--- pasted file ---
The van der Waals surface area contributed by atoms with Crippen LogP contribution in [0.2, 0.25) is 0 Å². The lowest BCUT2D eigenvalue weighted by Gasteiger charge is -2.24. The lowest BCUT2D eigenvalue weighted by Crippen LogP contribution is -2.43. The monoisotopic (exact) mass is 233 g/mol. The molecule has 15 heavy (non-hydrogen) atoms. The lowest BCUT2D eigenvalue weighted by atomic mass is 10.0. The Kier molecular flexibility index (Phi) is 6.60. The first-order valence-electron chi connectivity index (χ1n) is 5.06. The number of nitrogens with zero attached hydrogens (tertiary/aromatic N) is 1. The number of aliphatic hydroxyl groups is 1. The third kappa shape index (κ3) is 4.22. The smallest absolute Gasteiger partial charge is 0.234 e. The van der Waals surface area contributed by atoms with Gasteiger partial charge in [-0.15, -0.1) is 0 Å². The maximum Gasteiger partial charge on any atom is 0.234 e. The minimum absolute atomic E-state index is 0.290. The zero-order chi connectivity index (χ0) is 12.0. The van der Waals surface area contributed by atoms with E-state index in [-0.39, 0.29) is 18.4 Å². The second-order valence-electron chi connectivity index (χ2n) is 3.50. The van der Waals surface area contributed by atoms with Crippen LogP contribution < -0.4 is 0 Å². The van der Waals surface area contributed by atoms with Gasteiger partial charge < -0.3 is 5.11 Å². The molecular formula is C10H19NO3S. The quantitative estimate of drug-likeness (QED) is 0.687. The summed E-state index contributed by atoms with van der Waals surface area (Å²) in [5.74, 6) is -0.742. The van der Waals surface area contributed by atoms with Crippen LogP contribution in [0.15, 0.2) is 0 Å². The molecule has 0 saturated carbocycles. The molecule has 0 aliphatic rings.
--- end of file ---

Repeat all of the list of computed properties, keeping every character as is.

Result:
The van der Waals surface area contributed by atoms with Crippen LogP contribution in [0.2, 0.25) is 0 Å². The lowest BCUT2D eigenvalue weighted by Gasteiger charge is -2.24. The lowest BCUT2D eigenvalue weighted by Crippen LogP contribution is -2.43. The monoisotopic (exact) mass is 233 g/mol. The molecule has 15 heavy (non-hydrogen) atoms. The lowest BCUT2D eigenvalue weighted by atomic mass is 10.0. The Kier molecular flexibility index (Phi) is 6.60. The first-order valence-electron chi connectivity index (χ1n) is 5.06. The number of nitrogens with zero attached hydrogens (tertiary/aromatic N) is 1. The number of aliphatic hydroxyl groups is 1. The third kappa shape index (κ3) is 4.22. The smallest absolute Gasteiger partial charge is 0.234 e. The van der Waals surface area contributed by atoms with Gasteiger partial charge in [-0.15, -0.1) is 0 Å². The maximum Gasteiger partial charge on any atom is 0.234 e. The minimum absolute atomic E-state index is 0.290. The zero-order chi connectivity index (χ0) is 12.0. The van der Waals surface area contributed by atoms with E-state index in [-0.39, 0.29) is 18.4 Å². The second-order valence-electron chi connectivity index (χ2n) is 3.50. The van der Waals surface area contributed by atoms with Crippen LogP contribution < -0.4 is 0 Å². The van der Waals surface area contributed by atoms with Gasteiger partial charge < -0.3 is 5.11 Å². The molecular formula is C10H19NO3S. The quantitative estimate of drug-likeness (QED) is 0.687. The summed E-state index contributed by atoms with van der Waals surface area (Å²) in [5.74, 6) is -0.742. The van der Waals surface area contributed by atoms with Crippen LogP contribution in [0.15, 0.2) is 0 Å². The molecule has 0 saturated carbocycles. The molecule has 0 aliphatic rings.